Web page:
The compulsion to draw comparisons, so inherent to our culture of viewing, was thwarted by the presence of the artist, as his drumming both propelled the images and generated a meditative attention to its sounds. Once removed from the original moment of their creation, the time, the place, and cultural context of the event, the photographs rely on interpretation to create knowledge. By orchestrating new conditions for the viewing of images, ones that include the presence of the artist, Gray questions the conventions that underlie the ways we create knowledge from photographs. 

Nizan Shaked

Todd Gray spends his time between Ghana, Africa, and Los Angeles, CA. He is currently a Professor of Photography and Digital Imaging at Cal State Long Beach. He participated in Light Work’s Artist-in-Residence program in July 2007. His work can be viewed on his website at http://toddgray.uber.com/.

A scholar and curator of contemporary art, Dr. Nizan Shaked is assistant professor of Museum & Curatorial Studies and Art History at California State University
Long Beach.




Artist Todd Gray began his recent body of work, A Place That Looks Like Home, by collecting frames at yard sales and second-hand stores on the south side of LA, a neighborhood that is primarily African American and Latino. Worn and scratched with a patina of age, the discarded, vintage frames seemed to Gray already embedded with stories and history. For an African-American artist and activist who investigates and examines blackness,  the empty frames were an invitation to create a new narrative that explores the complexity, pain, and also the hope of the African diaspora and his place in it. 

Looking back over a body of work that includes over forty years of photography, performance, sculpture and image making, Gray began to fill the frames with his photographs and fragments of images from his archives. For Gray, the process of collage becomes a call-and-response technique, involving a dialogue with materials and a constant shifting and moving of parts until they coalesce, both visually and conceptually, into a whole. Each composition in the series
is masterful. Sometimes images recur, but a deeper story emerges from the new context and fresh juxtaposition about a black protagonist whom the artist discovered is himself. 

Todd Gray divides his time between Inglewood, California, and Ghana in West Africa. He worked for many years documenting the music scene in Los Angeles, and spent a period as the official photographer for Michael Jackson. His photographs of Jackson, published as Before He Was King (2009), depict Jackson at the height of his creative power in rare moments of intimacy and trust. Although their lives would drift apart, from 1979 to 1984 these two young black men shared what Gray describes as a wild ride. Looking at this archive through the lens of race, class, and gender is a process Gray began some years ago. Inspired by the work of cultural theorist Stuart Hall, he began to understand his own identity as polymorphous. Like Hall, he sees race as a constantly changing construct of time and history. Gray’s collages include images of Jackson and other icons of the music industry, documentary photographs of Ghana, gang members from South LA,  and images from the Hubble telescope. Gray describes his layering of images and frames as a collision. “The stacking of photos makes subjectivity slippery, the complexity is what I’m after.”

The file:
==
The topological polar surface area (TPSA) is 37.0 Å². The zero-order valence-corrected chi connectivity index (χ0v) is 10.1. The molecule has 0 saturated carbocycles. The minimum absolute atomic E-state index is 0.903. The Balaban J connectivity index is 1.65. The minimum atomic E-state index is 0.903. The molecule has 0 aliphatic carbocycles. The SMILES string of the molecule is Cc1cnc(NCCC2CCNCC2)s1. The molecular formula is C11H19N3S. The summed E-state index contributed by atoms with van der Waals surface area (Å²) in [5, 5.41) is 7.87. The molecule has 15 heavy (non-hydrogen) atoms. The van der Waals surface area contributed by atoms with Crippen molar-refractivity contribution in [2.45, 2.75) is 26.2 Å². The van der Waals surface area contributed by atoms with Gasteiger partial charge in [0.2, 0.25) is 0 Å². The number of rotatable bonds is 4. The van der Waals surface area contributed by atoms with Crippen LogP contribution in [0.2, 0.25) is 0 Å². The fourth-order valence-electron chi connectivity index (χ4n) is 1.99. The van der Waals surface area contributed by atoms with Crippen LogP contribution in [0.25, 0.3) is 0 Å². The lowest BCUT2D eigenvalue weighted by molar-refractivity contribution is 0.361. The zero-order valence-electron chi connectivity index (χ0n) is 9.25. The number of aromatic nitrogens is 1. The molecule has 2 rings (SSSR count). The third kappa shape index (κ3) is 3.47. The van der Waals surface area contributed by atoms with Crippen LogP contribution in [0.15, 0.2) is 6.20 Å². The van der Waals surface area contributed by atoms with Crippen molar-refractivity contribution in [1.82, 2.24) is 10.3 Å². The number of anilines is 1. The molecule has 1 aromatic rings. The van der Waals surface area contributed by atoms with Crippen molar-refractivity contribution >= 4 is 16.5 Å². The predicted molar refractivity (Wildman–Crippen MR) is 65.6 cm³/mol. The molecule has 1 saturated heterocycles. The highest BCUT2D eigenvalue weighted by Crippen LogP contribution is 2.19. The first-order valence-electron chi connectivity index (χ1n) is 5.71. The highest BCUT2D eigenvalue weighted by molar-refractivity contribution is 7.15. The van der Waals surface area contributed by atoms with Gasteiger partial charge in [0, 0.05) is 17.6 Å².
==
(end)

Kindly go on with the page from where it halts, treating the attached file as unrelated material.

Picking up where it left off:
In the piece Atlanta by Boat, 2015, Todd Gray works with a black-and-white portrait of young Michael Jackson from the 1980s.  The image depicts Jackson elegantly and casually seated in a hotel room before a damask covered wall, his lithesome, athletic body beautifully bathed in raking light. But Gray has chosen to fully cover Jackson’s face with an oval frame holding a haunting image of a black man dressed in white, paddling a canoe toward a tropical, palm-covered shoreline. The figure has his back to the camera, adding another layer of obscurity, or perhaps pointing to a larger global perspective. According to Gray, “Not looking at MJ as an individual, but as a surrogate of myself, mirrors my own position as a colonized person. I examine my own blackness through the icon of Michael Jackson, the most recognized black body on the planet.” For the viewer, aware of the tragic trajectory of Michael’s life and his profound gifts, the image has an almost ominous quality. Only the image of the man in the canoe relieves our grief. This hints at the survival and perseverance of a fragmented culture, and crossing the water suggests the spiritual notion of the after-life.  

Gray intersperses photographs of the solar system throughout this series. His dynamic compositions of layered circles often echo the whirling movement of planets and stars in space and provide a more expansive, macroscopic view of life. As we mount this exhibition at Light Work in the summer of 2016, the country is roiling under the pressure of extreme racial tension, violence, and fear.  We have watched the gruesome murders and violent aggressions toward black men and woman documented on cell phones and circulated on social media. Terrifying social and civic unrest, murdered police, and the overt racial rhetoric of the political season are stirring up and revealing anew the dark, intractable history of racism in America.  As the demographics of the country shift, and the pre-eminence of the white race declines, the underpinnings of privilege and power are shifting too. The tension and power in Gray’s work lies in its awareness of both this darkness and a more transcendent view of humanity.

 

Mary Lee Hodgens

Associate Director